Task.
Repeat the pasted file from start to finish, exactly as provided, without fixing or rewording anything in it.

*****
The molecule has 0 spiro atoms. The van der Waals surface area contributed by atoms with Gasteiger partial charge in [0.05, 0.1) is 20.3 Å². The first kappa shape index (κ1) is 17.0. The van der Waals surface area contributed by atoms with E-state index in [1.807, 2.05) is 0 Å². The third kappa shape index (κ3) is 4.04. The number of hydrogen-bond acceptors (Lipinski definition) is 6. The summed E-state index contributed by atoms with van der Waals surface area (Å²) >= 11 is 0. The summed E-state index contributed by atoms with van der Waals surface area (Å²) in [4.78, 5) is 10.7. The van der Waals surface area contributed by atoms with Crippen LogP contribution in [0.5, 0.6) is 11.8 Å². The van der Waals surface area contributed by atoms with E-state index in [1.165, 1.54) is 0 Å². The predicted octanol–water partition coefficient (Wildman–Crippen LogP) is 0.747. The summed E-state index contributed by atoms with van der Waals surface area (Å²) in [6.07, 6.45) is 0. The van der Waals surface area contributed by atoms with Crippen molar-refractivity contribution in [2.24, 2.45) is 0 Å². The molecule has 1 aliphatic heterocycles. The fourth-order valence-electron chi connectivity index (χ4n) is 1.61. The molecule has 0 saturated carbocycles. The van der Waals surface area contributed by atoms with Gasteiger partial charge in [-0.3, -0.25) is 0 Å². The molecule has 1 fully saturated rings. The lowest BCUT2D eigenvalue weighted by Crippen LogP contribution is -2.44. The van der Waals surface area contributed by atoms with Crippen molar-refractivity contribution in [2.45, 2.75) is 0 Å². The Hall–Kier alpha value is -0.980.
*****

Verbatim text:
The molecule has 0 spiro atoms. The van der Waals surface area contributed by atoms with Gasteiger partial charge in [0.05, 0.1) is 20.3 Å². The first kappa shape index (κ1) is 17.0. The van der Waals surface area contributed by atoms with E-state index in [1.807, 2.05) is 0 Å². The third kappa shape index (κ3) is 4.04. The number of hydrogen-bond acceptors (Lipinski definition) is 6. The summed E-state index contributed by atoms with van der Waals surface area (Å²) >= 11 is 0. The summed E-state index contributed by atoms with van der Waals surface area (Å²) in [4.78, 5) is 10.7. The van der Waals surface area contributed by atoms with Crippen LogP contribution in [0.5, 0.6) is 11.8 Å². The van der Waals surface area contributed by atoms with E-state index in [1.165, 1.54) is 0 Å². The predicted octanol–water partition coefficient (Wildman–Crippen LogP) is 0.747. The summed E-state index contributed by atoms with van der Waals surface area (Å²) in [6.07, 6.45) is 0. The van der Waals surface area contributed by atoms with Crippen molar-refractivity contribution in [2.24, 2.45) is 0 Å². The molecule has 1 aliphatic heterocycles. The fourth-order valence-electron chi connectivity index (χ4n) is 1.61. The molecule has 0 saturated carbocycles. The van der Waals surface area contributed by atoms with Gasteiger partial charge in [-0.3, -0.25) is 0 Å². The molecule has 1 fully saturated rings. The lowest BCUT2D eigenvalue weighted by Crippen LogP contribution is -2.44. The van der Waals surface area contributed by atoms with Crippen molar-refractivity contribution in [2.45, 2.75) is 0 Å². The Hall–Kier alpha value is -0.980.